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McClure v. Ports

United States Court of Appeals, Fourth Circuit

January 29, 2019

DAVID MCCLURE; AMALGAMATED TRANSIT UNION LOCAL 1300, Plaintiffs - Appellants,
v.
JAMES PORTS; EARL LEWIS; PAUL COMFORT; LOUIS JONES; KEVIN QUINN, Defendants - Appellees.

          Argued: December 13, 2018

          Appeal from the United States District Court for the District of Maryland, at Baltimore. Marvin J. Garbis, Senior District Judge. (1:17-cv-01198-MJG)

         ARGUED:

          Thomas Geoghegan, DESPRES SCHWARTZ & GEOGHEGAN LTD., Chicago, Illinois, for Appellants.

          Eric Scott Hartwig, OFFICE OF THE ATTORNEY GENERAL OF MARYLAND, Baltimore, Maryland, for Appellees.

         ON BRIEF:

          Daniel B. Smith, AMALGAMATED TRANSIT UNION, Silver Spring, Maryland, for Appellants.

          Brian E. Frosh, Attorney General, OFFICE OF THE ATTORNEY GENERAL OF MARYLAND, Baltimore, Maryland, for Appellees.

          Before MOTZ, AGEE, and RICHARDSON, Circuit Judges.

          DIANA GRIBBON MOTZ, Circuit Judge.

         David McClure and the public-sector union he represents, Amalgamated Transit Union Local 1300 ("Local 1300"), brought this 42 U.S.C. § 1983 action asserting First and Fourteenth Amendment claims. They seek to reinstate privileges that granted them special access to restricted Maryland Transit Administration ("MTA") property. They claim that Maryland Department of Transportation officials unconstitutionally limited those privileges in retaliation for McClure's criticism of the MTA. McClure separately contends that the officials violated his constitutional rights by ejecting him from MTA property. The district court granted summary judgment to the transportation officials. McClure and Local 1300 appeal. For the reasons that follow, we affirm.

         I.

         A.

         The MTA employs bus drivers and operations workers represented by Local 1300. MTA employees, on leave of absence to perform union duties full-time, make up Local 1300's executive staff. The collective bargaining agreement between Local 1300 and the MTA governs this arrangement. Article V of that agreement, titled "Union Activity on MTA Premises," provides:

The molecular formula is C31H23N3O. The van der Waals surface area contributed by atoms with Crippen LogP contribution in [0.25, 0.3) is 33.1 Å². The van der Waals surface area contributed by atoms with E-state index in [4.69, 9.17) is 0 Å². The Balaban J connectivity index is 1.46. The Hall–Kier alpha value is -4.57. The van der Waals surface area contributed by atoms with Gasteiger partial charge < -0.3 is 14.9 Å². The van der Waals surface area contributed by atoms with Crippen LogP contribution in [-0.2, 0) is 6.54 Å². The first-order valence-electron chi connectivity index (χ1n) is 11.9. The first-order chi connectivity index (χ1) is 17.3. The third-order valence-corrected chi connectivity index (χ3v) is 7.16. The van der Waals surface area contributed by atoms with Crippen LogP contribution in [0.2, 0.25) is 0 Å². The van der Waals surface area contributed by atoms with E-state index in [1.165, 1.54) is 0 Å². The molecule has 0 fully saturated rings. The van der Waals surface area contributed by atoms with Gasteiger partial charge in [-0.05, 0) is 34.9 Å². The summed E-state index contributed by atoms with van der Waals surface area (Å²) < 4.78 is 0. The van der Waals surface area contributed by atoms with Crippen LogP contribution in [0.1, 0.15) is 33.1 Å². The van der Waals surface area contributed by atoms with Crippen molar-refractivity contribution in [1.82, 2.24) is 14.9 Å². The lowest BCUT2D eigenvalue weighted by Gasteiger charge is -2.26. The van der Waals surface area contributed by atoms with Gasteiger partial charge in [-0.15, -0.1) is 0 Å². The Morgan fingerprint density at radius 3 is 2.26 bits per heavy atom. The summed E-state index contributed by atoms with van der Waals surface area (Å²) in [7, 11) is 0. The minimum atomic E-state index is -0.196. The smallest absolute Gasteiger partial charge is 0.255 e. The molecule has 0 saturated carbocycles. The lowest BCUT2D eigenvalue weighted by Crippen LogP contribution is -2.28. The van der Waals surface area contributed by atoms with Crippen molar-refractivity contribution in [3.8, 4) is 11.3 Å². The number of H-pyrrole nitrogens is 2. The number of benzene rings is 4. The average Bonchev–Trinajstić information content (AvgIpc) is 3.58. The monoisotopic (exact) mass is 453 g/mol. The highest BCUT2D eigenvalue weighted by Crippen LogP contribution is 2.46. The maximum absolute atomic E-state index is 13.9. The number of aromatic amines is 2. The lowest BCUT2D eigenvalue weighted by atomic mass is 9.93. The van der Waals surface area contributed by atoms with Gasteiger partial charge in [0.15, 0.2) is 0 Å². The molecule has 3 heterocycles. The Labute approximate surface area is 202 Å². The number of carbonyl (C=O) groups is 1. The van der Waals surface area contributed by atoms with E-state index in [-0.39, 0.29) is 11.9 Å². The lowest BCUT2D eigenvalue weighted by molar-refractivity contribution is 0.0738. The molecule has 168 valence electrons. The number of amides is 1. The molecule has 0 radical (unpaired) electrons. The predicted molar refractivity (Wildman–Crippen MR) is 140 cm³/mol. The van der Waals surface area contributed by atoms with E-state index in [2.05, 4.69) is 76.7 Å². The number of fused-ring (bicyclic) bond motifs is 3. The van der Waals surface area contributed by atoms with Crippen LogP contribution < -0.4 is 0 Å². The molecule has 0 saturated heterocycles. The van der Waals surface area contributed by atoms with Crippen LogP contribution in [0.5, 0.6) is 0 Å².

UNION business shall not be conducted on MTA property, or on MTA's paid time without the permission of a department head or a representative authorized by him/her. However, it is understood that every effort shall be made to cooperate with such UNION representative when and if such permission is sought for the purpose of legitimate UNION business.

         The agreement also specifies that Local 1300 "officers, while on leave of absence, shall comply with all MTA regulations pertaining to entry into any part of the MTA's premises, vehicles or other MTA property."

         Although the MTA contractually reserved the right to regulate access to its premises, the agency had allowed some Local 1300 officers to maintain access to restricted government property through electronic keycards. One of these officers is Local 1300 President David McClure, who had received broad keycard access to property - like garages and rail terminals - where union members worked.

         Two other officers had also retained residual access to MTA property, consistent with their former positions and more limited in scope. For example, Local 1300's vice president previously operated subway trains, so his keycard had remained programmed to access an MTA subway facility. Although the MTA's standard practice is to suspend an employee's access upon leave, it had not done so for these individuals.

         B.

         On July 8, 2016, Local 1300 launched an advocacy campaign warning against assertedly unsafe MTA policies and operations. In the weeks that followed, Local 1300 issued critical reports, circulated petitions, and hosted town halls; McClure also ...


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